- "We fly no colours out here, but praise the lack of 'em. So let the black flag signal nothing but your allegiance to man's natural freedoms."
- ―Edward Thatch, regarding piracy, 1715.[src]
The Golden Age of Piracy was an extended period of time lasting from the 1650s to the 1730s, characterized by the excessive outbursts of piracy that occurred throughout several regions around the world, most notably on and around the islands of the Caribbean.
Although there had been two previous proclaimed "Golden Ages", the third and final one ranged from 1715 to the mid-1730s, and saw the rise of several infamous pirates, including Edward Thatch, better known as Blackbeard, and Bartholomew Roberts, known after his death as Black Bart.
The third Golden Age is considered to have started in 1715, with the signing of the Treaty of Utrecht between the British and Spanish empires. This rendered hundreds of privateers on either side obsolete and unemployed. Looking for a means to survive, many of the former privateers turned to piracy to support themselves. Edward Kenway, Benjamin Hornigold, Charles Vane and Jack Rackham were among those who converted to lawlessness.
With shipping lanes established throughout the West Indies, several European powers had colonized islands and coastlines in the area, and began transporting new-found goods and treasures from their holdings back to Europe - prime targets for the new bands of roving criminals. Most pirates profited from looting these Europe-bound ships, usually filled with precious gold and silver or the region's profitable crops, such as sugar and cocoa.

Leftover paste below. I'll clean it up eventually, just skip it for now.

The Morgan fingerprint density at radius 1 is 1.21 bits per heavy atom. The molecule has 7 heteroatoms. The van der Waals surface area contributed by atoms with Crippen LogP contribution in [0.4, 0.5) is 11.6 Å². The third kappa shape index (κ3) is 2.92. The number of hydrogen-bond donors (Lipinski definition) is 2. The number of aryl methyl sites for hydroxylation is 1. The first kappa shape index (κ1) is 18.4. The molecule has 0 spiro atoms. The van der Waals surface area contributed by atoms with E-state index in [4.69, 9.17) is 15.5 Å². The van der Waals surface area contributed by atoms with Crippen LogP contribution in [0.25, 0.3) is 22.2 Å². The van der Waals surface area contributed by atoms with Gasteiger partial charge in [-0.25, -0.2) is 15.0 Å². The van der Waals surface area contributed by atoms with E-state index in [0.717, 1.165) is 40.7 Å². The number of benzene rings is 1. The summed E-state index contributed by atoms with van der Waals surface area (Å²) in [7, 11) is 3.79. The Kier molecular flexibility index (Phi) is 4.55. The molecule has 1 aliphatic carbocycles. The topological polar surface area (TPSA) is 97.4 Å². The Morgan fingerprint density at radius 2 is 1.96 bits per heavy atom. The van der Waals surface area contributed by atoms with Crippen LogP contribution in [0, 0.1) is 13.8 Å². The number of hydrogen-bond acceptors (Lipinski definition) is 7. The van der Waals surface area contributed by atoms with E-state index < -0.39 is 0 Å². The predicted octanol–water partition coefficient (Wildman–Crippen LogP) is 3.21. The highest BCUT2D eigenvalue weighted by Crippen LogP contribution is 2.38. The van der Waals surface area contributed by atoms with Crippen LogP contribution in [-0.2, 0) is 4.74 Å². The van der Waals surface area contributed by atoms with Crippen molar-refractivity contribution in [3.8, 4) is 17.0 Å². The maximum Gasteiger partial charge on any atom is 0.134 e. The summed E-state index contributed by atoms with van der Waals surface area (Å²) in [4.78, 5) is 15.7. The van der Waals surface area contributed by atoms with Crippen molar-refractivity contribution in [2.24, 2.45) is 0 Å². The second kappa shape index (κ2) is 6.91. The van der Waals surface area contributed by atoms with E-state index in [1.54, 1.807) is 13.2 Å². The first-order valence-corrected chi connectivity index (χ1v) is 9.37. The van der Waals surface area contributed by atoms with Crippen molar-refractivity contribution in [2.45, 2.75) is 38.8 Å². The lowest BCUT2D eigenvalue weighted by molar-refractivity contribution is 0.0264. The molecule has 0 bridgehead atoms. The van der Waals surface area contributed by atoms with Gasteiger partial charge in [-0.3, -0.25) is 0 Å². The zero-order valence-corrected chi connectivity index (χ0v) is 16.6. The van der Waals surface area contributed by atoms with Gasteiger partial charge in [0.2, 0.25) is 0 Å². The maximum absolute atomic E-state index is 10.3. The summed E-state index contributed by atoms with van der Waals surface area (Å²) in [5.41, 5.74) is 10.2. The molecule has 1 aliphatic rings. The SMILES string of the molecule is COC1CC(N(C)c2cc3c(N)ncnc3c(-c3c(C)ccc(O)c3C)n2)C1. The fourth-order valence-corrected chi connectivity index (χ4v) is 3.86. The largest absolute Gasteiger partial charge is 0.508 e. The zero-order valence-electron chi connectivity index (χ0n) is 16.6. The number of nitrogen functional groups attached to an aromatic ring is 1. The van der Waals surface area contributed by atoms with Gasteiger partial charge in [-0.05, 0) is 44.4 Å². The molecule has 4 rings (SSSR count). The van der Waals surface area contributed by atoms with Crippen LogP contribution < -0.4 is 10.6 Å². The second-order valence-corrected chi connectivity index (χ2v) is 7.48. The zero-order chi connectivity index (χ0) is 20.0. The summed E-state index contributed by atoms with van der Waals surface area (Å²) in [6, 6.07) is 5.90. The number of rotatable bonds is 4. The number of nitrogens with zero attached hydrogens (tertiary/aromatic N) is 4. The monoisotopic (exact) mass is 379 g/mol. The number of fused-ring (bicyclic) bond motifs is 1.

Although the navies of several empires patrolled the waters for pirates, the criminals still managed to plunder countless ships, plantations, and warehouses, as well as the wrecks of ships lost in storms and battles. The loss of a Spanish fleet loaded with treasure is believed to be one of the events that helped to instigate the last Golden Age.
Notably, the pirates who were active during this Golden Age were able to even establish their own short-lived democracy in Nassau, operating without the interference of any European power. However, the fledgling republic was disbanded by the Governor Woodes Rogers in 1718, who was even able to convince three hundred pirates to accept a royal pardon. Some of these pirates returned to service under the crown as pirate hunters, devoted to tracking down and eliminating their former allies.
As the most notorious pirate captains eventually died out or accepted royal pardons, the last Golden Age finally came to an end in the 1730s, although piracy in general would continue.